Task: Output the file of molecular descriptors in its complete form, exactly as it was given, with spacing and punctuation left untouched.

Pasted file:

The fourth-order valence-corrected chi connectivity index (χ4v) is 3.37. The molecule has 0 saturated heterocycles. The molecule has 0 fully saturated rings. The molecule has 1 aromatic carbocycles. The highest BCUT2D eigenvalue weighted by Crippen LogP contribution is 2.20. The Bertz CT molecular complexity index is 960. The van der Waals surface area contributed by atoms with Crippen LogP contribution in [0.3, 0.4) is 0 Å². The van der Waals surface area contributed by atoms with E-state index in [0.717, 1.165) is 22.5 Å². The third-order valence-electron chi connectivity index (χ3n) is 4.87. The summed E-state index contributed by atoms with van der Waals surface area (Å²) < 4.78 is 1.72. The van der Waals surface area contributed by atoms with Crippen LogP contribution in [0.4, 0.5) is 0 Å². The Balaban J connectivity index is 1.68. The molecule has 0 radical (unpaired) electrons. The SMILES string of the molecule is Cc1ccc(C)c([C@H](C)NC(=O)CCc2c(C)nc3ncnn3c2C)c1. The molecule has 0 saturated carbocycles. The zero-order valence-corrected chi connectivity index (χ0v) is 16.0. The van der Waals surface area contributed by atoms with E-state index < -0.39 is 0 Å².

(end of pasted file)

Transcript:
The fourth-order valence-corrected chi connectivity index (χ4v) is 3.37. The molecule has 0 saturated heterocycles. The molecule has 0 fully saturated rings. The molecule has 1 aromatic carbocycles. The highest BCUT2D eigenvalue weighted by Crippen LogP contribution is 2.20. The Bertz CT molecular complexity index is 960. The van der Waals surface area contributed by atoms with Crippen LogP contribution in [0.3, 0.4) is 0 Å². The van der Waals surface area contributed by atoms with E-state index in [0.717, 1.165) is 22.5 Å². The third-order valence-electron chi connectivity index (χ3n) is 4.87. The summed E-state index contributed by atoms with van der Waals surface area (Å²) < 4.78 is 1.72. The van der Waals surface area contributed by atoms with Crippen LogP contribution in [0.4, 0.5) is 0 Å². The Balaban J connectivity index is 1.68. The molecule has 0 radical (unpaired) electrons. The SMILES string of the molecule is Cc1ccc(C)c([C@H](C)NC(=O)CCc2c(C)nc3ncnn3c2C)c1. The molecule has 0 saturated carbocycles. The zero-order valence-corrected chi connectivity index (χ0v) is 16.0. The van der Waals surface area contributed by atoms with E-state index < -0.39 is 0 Å².